We must act smarter to solve air pollution crisis

Air pollution is without question one of the greatest public health concerns of our time, contributing to 9% of all deaths globally.¹

These health impacts have been brought into focus by COVID-19, as there is a growing body of scientific research which suggests a strong link between exposure to air pollution and mortality rates for COVID-19. Even a small, one percentage point increase in people’s long-term exposure to particulate matter raises infections and admissions by about 10% and deaths by 15%.²

This has caused an increase in support for action against air pollution. The public overwhelmingly feel that the issue of clean air is more important than ever before and want businesses to act now to improve air quality as we rebuild following the virus.³

We are already seeing local authorities start to implement new measures to reorganise and transform travel in cities by bringing in new pedestrianised areas and cycle lanes, so now is the perfect time for public health officials and city planners to take long-term action to protect the public from this invisible killer.

Air pollution monitoring – A shot in the dark

There is undoubtably a willingness from government, councils and the public to tackle the air pollution crisis across the globe. However, if we want to have a long-term and lasting impact on air quality then we need to act smarter.

Air pollution monitoring up until now has been a shot in the dark, as most cities only install a limited number of monitoring stations in a few sections of the city where air quality is expected to be a problem.

While this setup can indicate air conditions in a city, crucially, it lacks the ability to pick up on localised hotspots of pollution.

This is a profound issue as air pollution is extremely dynamic, fluctuating significantly in time as well as location. For example, monitoring pollution in London by Imperial College⁴ regularly shows that air quality can be four times worse in some streets than others, even within the same district.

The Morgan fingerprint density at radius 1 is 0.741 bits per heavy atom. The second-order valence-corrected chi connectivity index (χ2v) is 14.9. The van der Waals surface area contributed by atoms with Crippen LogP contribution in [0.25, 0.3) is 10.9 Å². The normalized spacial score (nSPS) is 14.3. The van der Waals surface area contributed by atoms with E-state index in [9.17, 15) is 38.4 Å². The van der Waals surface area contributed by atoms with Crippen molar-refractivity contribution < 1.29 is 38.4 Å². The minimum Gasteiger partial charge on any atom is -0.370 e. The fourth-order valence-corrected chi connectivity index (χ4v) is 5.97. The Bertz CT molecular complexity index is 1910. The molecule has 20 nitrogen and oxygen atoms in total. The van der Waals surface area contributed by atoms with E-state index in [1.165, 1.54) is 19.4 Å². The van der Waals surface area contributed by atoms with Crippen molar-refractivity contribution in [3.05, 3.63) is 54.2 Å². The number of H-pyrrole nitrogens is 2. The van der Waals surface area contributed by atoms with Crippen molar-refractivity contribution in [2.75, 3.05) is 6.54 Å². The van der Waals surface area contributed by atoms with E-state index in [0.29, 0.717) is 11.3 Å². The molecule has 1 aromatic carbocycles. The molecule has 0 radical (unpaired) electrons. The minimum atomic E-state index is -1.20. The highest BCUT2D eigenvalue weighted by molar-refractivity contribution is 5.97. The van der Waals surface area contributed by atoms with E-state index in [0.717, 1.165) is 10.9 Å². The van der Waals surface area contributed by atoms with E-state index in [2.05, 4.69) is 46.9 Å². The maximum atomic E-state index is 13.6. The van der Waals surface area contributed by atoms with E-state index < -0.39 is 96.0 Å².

Well-intentioned local authorities rightly want to improve the air quality in their urban spaces. But the limited data they have means that they are spending significant sums of public money to address the issue, with only a tiny fragment of the picture necessary to make informed and impactful decisions.

This has to change, and it will only change by using monitoring technology that gives decision makers a full and detailed picture of the air pollution problem in their city.

Around every corner, there is a unique story and that story changes day by day, therefore, it is crucial that air monitoring networks reflect this.

Smart cities need smart technology

A truly smart city is one that is interactive, using real-time information to make decisions for the good of the city and its population. As part of that, an air monitoring network should not be considered as merely a data collection system but as a decision-making tool.

By creating a dense, high resolution network of air monitoring sensors, city leaders are able to assess air pollution data in many locations across an entire city, every minute of the day.

From this they can build an accurate and useful picture of a city’s air conditions – creating a detailed map which can be used by city planners to gain a full understanding of pollution hotspots and can provide real insight into which mitigations will be most impactful to protect the public.

A pioneering project

At AirLabs we’re doing exactly that as part of a new project with ADEPT SIMULATE Live Lab. Working with Staffordshire County Council and Amey, we have installed a first-of-its-kind, dense network of 19 sensors around a busy road in Newcastle Under Lyme.

Our AirNode sensors, which are low cost and low maintenance whilst meeting the requirements for accuracy of the EU Air Quality Directive, are being installed on lampposts around 100m apart to detect the variations of pollutant concentration in space and time throughout the area.

This innovative project not only aims to monitor air pollution, but to test a variety of mitigation solutions in a real-world setting. Those range from using artificial intelligence to monitor and predict traffic, installing an active ‘green wall’ to absorb dangerous air pollutants and deploying e-scooters and e-bikes to encourage alternative transport options.

It will then use the in-depth data obtained using the monitoring network to compare and evaluate which mitigations are most effective.

This will provide a model that can be replicated by councils and city planners around the world to make impactful decisions on air pollution in a cost effective way.

Now is the time to take action for our cities to clean our air and protect the public. The appetite is there from the public, the technology is in place and we’re remodelling our cities in response to COVID-19, so let’s do it in a smart way to deliver real, long term change.

¹ Our World In Data – Air Pollution

² IZA – http://ftp.iza.org/dp13367.pdf

³ Global Action Plan – Air pollution and COVID-19 survey

⁴ https://www.londonair.org.uk/LondonAir/Default.aspx